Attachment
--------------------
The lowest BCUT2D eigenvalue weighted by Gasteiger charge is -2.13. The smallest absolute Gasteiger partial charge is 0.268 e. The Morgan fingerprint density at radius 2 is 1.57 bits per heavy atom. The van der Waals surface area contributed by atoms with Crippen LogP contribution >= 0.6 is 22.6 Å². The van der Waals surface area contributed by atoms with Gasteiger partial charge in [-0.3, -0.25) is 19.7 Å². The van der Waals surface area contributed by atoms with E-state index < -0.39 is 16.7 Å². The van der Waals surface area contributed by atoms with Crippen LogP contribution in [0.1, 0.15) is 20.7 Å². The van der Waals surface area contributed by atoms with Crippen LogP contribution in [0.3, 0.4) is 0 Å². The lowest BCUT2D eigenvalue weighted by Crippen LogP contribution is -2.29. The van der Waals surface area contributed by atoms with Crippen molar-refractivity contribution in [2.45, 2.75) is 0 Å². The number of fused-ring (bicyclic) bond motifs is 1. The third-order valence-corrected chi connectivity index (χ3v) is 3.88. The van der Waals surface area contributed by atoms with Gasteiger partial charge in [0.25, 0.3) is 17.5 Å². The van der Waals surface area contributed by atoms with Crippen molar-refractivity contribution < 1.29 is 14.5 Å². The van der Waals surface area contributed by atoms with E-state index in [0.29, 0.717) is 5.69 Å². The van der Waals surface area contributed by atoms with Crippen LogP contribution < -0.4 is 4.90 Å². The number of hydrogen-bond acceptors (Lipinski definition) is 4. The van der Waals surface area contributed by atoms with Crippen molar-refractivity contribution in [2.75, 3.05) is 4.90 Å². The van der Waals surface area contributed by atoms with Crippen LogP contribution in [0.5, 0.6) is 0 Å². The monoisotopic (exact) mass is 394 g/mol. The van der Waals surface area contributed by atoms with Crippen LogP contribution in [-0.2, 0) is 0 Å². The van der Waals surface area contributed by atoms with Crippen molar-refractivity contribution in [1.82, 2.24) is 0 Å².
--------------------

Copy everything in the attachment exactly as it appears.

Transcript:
The lowest BCUT2D eigenvalue weighted by Gasteiger charge is -2.13. The smallest absolute Gasteiger partial charge is 0.268 e. The Morgan fingerprint density at radius 2 is 1.57 bits per heavy atom. The van der Waals surface area contributed by atoms with Crippen LogP contribution >= 0.6 is 22.6 Å². The van der Waals surface area contributed by atoms with Gasteiger partial charge in [-0.3, -0.25) is 19.7 Å². The van der Waals surface area contributed by atoms with E-state index < -0.39 is 16.7 Å². The van der Waals surface area contributed by atoms with Crippen LogP contribution in [0.1, 0.15) is 20.7 Å². The van der Waals surface area contributed by atoms with Crippen LogP contribution in [0.3, 0.4) is 0 Å². The lowest BCUT2D eigenvalue weighted by Crippen LogP contribution is -2.29. The van der Waals surface area contributed by atoms with Crippen molar-refractivity contribution in [2.45, 2.75) is 0 Å². The number of fused-ring (bicyclic) bond motifs is 1. The third-order valence-corrected chi connectivity index (χ3v) is 3.88. The van der Waals surface area contributed by atoms with Gasteiger partial charge in [0.25, 0.3) is 17.5 Å². The van der Waals surface area contributed by atoms with Crippen molar-refractivity contribution < 1.29 is 14.5 Å². The van der Waals surface area contributed by atoms with E-state index in [0.29, 0.717) is 5.69 Å². The van der Waals surface area contributed by atoms with Crippen LogP contribution < -0.4 is 4.90 Å². The number of hydrogen-bond acceptors (Lipinski definition) is 4. The van der Waals surface area contributed by atoms with Crippen molar-refractivity contribution in [2.75, 3.05) is 4.90 Å². The van der Waals surface area contributed by atoms with Crippen LogP contribution in [0.5, 0.6) is 0 Å². The monoisotopic (exact) mass is 394 g/mol. The van der Waals surface area contributed by atoms with Crippen LogP contribution in [-0.2, 0) is 0 Å². The van der Waals surface area contributed by atoms with Crippen molar-refractivity contribution in [1.82, 2.24) is 0 Å².